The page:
Don't Take Your Gold Profits Just Yet


Gold is at a new record high, and there’s a lot of talk about it being time to take profits, to expect a serious decline, in fact the end of its 10-year bull market.

Gold is up 16% so far this year. If it ends up for the year it will be its 10th straight year of gains, and the longest bull market for gold since 1920. So yes, by that measurement gold’s bull market is aged.

Those claiming gold’s bull market is ready to top out have sound arguments. Unfortunately, they’re the same arguments we’ve heard several times over the last 10 years.

1. Gold is a traditional hedge against inflation, and the threat of inflation has gone away this year. (This year the threat is so gone away it’s been replaced with concerns that deflation is the more likely upcoming problem).

2. Unlike oil or corn, gold is a commodity that doesn’t get consumed. Every ounce of gold ever mined in the history of time is still in existence on the planet. It’s in the hands of central banks, investors, jewelry-makers, and the jewelry already stashed away in vaults and households. Yet still more gold is coming out of the ground every day. Why should it become more valuable?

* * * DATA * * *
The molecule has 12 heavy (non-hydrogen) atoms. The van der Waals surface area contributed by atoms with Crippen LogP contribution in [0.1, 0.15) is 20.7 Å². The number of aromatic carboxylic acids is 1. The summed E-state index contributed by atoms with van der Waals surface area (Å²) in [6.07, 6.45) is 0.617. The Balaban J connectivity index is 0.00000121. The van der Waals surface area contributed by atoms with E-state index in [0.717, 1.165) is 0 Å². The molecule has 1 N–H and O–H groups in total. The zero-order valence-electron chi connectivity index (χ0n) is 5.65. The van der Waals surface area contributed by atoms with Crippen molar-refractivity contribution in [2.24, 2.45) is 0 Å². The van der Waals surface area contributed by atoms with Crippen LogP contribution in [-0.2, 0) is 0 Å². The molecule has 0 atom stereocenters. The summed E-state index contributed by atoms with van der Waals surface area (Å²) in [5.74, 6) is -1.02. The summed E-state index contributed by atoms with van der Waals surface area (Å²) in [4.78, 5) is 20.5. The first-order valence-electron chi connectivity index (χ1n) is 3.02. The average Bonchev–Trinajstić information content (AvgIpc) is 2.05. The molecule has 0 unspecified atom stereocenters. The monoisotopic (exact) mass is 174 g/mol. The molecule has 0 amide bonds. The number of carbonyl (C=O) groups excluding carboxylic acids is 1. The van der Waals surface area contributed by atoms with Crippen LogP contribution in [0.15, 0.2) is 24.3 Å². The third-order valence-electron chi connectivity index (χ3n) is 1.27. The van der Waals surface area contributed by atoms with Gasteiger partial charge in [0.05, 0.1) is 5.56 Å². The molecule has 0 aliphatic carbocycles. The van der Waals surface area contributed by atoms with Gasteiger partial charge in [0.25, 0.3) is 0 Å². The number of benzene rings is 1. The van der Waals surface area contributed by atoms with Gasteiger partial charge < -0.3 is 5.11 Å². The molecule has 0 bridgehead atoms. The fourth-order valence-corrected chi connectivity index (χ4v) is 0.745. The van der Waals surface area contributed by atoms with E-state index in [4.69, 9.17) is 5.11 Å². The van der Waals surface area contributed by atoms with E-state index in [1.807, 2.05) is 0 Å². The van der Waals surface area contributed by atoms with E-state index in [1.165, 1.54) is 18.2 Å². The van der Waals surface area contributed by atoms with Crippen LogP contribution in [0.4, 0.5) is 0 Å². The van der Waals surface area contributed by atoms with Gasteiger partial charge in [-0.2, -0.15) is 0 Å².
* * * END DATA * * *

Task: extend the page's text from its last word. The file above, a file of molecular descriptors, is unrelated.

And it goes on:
Sound reasoning. But it’s still a case of supply and demand. 

The demand side still has considerable potential. For instance, central banks have always held significant amounts of gold as part of their reserves. However, as gold was declining in the 1990’s central banks sold considerable amounts of gold from their reserves for various reasons. In fact, that central bank selling near the lows drove gold down to levels it may not otherwise have seen at its low in 2001. 

There are rumours that central banks plan to bring the levels of gold in their reserves back up again over the next year. It makes sense given the losses they’re seeing on the paper they replaced the gold with (primarily dollars), and the potential bubble in treasury bonds.

Demand for gold as a traditional safe haven by investors should also continue as uncertainties in currencies, markets, and economies are likely to be with us for some time yet.

But I prefer technical analysis as a better guide to the direction of gold than the always conflicting opinions regarding surrounding conditions.

And the consensus of our technical indicators remains on our latest buy signal for gold. 

Gold lends itself quite well to trend following, and support/resistance levels. Its 30-week moving average continues to prove itself as important support, while the breaking of trendlines to the downside are negatives.

Currently, the support at the 30-week moving average and the trendline have been successfully tested again, and gold has rallied off those support levels and broken out above the previous resistance to a new high, a technically bullish event.

I’m not saying you can buy gold and forget about it. It will need watching. But it looks to us like another leg up for gold is underway.



Sy Harding is editor of the Street Smart Report, and the free daily market blog,

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